According to Avila, as a non-profit, the Poverello House offers a “no-questions asked come as you are” service for those seeking assistance. The Poverello House services 402,000 visits throughout the year. When inquired about the root cause of the issue, Avila reveals the Poverello House’s struggle to house and shelter each individual that seeks refuge and assistance.

“Not enough beds, for our homeless population to received once they complete their paperwork what we call ‘document ready’,” Avila said. “For them to receive a bed in unit (apartment), our clients will come in with the hope of getting off the streets and have a place to call their own but when they go through the whole process and time to complete their paperwork.”

The lack of housing causes many on the waiting list to lose hope and give up.

“We will lose our clients, because they are disappointed and lose hope,” Avila said. “They go back out to the streets and back to their conformant zone, losing the hope once again, to get them back through process. They will get fatigued and not bother. We are limited with beds that we have as a non-profit. Our 74 beds are full and at capacity for the last four and a half years that I have been here at the Poverello House.”

After enduring many hardships, Garcia appreciates the compassion and kindness of those around her. Garcia talks about her struggles with substance abuse.

“I was able to find jobs at some points (when I was homeless) through friends,” Garcia said. “I’d get off, get clean and end up using again and end up right back out here. It (homelessness) has really rekindled the love for mankind in me. There are people out here that look out for you and help you when you need it even when you think you don’t need it. Sometimes there is a sisterhood or brotherhood when you are homeless depending on who you surround yourself with, but for the most part it’s a dog eat dog kind of world out here.”

In the United States, according to the National Alliance to End Homelessness, 553,742 people endure homeless on any given night. 192,875 individuals who are homeless live in places not intended for habitation. Homelessness grew in the nation by 0.7% from 2016-2017. 

Eric Jeffrey first came to Fresno to meet the five-year-old son he never knew he had. Jeffrey became homeless after his family “fell apart.”    

“Homelessness is a thing that occurs anywhere not just in Fresno, but anywhere,” Jeffrey said. “There isn’t a certain type of homelessness; it takes all walks of life. You never know who you are going to meet out here. You try to do the best you can. I am 56 and I have six kids and 18 grandchildren. These last four years I fell into homelessness after my family fell apart. It’s hard to find work.”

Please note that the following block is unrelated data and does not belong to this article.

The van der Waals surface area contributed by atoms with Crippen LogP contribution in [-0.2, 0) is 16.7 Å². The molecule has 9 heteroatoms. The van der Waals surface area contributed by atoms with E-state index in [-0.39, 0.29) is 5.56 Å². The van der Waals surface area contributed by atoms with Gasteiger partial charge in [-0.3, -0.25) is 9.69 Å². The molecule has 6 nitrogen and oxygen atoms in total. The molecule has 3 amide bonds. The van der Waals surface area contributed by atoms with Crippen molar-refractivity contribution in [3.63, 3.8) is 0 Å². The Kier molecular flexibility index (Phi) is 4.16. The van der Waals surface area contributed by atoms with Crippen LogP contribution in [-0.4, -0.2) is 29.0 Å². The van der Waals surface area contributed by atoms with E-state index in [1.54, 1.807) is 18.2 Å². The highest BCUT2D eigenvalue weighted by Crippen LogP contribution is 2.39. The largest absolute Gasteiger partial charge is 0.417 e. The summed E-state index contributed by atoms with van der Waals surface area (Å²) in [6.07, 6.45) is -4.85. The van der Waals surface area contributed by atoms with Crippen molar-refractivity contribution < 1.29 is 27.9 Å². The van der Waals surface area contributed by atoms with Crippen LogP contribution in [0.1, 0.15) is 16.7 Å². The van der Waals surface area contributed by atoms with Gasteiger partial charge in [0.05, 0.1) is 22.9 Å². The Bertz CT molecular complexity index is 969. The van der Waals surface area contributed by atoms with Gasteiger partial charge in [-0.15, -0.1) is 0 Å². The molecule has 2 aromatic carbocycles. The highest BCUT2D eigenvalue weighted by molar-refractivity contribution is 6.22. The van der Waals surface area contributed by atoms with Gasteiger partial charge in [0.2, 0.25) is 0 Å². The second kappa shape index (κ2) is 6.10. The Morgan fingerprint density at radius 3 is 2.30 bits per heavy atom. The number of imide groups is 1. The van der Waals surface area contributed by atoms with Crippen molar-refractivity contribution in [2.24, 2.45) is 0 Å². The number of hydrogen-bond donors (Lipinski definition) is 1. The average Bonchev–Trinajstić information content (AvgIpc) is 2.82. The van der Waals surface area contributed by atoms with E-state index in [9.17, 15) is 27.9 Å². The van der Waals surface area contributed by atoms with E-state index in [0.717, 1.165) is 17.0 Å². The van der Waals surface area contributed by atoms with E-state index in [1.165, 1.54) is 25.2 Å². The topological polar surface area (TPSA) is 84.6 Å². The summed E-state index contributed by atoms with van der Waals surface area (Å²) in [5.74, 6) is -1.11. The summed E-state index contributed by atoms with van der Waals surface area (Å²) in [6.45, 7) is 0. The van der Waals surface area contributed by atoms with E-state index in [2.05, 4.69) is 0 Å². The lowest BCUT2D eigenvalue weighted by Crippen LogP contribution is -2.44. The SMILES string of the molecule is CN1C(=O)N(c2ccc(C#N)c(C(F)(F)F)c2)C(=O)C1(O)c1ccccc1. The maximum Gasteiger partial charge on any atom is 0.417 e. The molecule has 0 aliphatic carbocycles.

Sam Cross | The Feather Online

Eric Jeffrey feels called to bless those around him with his talents. 

During the interview, Cross observed Jeffrey’s embroidered hat that read ‘faith’ with a cross in place of the letter ‘t’. He inquired about how Jeffrey’s belief impacted his life and situation.

“Religion is a strong point (in my life). If it weren’t for I wouldn’t be here,” Jeffrey said. “After losing my family and separating from them, I really didn’t want to be here no more. I had a choice to make. I chose to leave early without permission, but a friend of mine talked to me and comforted me. I give them credit for me still being alive. There’s no certain pattern for someone to get out of this rut, so you find your own avenue. Without faith I would’ve given up a long time ago. Faith sends angels to help us.

“After giving up, I decided to get mad and fight,” Jeffrey continued. “Not only just fight for myself but fight for others. I am going to get out of this and it’s just a matter of, ‘Am I going to be one of the ones that get of this and say ha ha?’ No. My faith turns me around and says, ‘Each one teach one. Reach back if you got a blessing, it’s not for you. It’s for you to bless somebody else with.’  If I can just get a hand, I can become a hand and help the next man.’”

Avila challenges high school students to learn more about homelessness and be beacons of hope to those who do not have a voice. The Feather hopes to continue seeking information on how to share and engage students on this issue.

For an earlier article on issues and development in downtown Fresno, read Fulton District undergoes renovations, restorations to historic area and Fulton District is open for business.

The following slide show was photographed and compiled by photo editor Cayla Rivas, Feb. 3.

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For more articles, read Sibling Series: Alina, Makayla and Joseph Davila. For more features, read Editor-in-chief exposed to homelessness in San Francisco.

Sam Cross can be reached via Twitter and via email.